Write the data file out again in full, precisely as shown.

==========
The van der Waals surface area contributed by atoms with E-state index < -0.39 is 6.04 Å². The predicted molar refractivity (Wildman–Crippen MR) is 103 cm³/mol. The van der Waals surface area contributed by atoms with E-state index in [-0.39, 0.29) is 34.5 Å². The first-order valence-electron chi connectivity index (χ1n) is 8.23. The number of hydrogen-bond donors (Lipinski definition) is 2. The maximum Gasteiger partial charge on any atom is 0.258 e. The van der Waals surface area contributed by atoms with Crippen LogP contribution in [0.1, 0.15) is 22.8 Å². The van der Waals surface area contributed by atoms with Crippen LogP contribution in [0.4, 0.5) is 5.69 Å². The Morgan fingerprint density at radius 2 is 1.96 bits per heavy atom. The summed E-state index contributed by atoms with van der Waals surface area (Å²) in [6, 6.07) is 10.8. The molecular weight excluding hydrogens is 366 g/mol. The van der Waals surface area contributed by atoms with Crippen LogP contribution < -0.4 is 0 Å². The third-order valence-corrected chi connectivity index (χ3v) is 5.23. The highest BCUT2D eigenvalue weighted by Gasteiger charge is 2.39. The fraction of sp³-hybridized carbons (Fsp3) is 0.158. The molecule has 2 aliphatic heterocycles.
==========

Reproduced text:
The van der Waals surface area contributed by atoms with E-state index < -0.39 is 6.04 Å². The predicted molar refractivity (Wildman–Crippen MR) is 103 cm³/mol. The van der Waals surface area contributed by atoms with E-state index in [-0.39, 0.29) is 34.5 Å². The first-order valence-electron chi connectivity index (χ1n) is 8.23. The number of hydrogen-bond donors (Lipinski definition) is 2. The maximum Gasteiger partial charge on any atom is 0.258 e. The van der Waals surface area contributed by atoms with Crippen LogP contribution in [0.1, 0.15) is 22.8 Å². The van der Waals surface area contributed by atoms with Crippen LogP contribution in [0.4, 0.5) is 5.69 Å². The Morgan fingerprint density at radius 2 is 1.96 bits per heavy atom. The summed E-state index contributed by atoms with van der Waals surface area (Å²) in [6, 6.07) is 10.8. The molecular weight excluding hydrogens is 366 g/mol. The van der Waals surface area contributed by atoms with Crippen LogP contribution < -0.4 is 0 Å². The third-order valence-corrected chi connectivity index (χ3v) is 5.23. The highest BCUT2D eigenvalue weighted by Gasteiger charge is 2.39. The fraction of sp³-hybridized carbons (Fsp3) is 0.158. The molecule has 2 aliphatic heterocycles.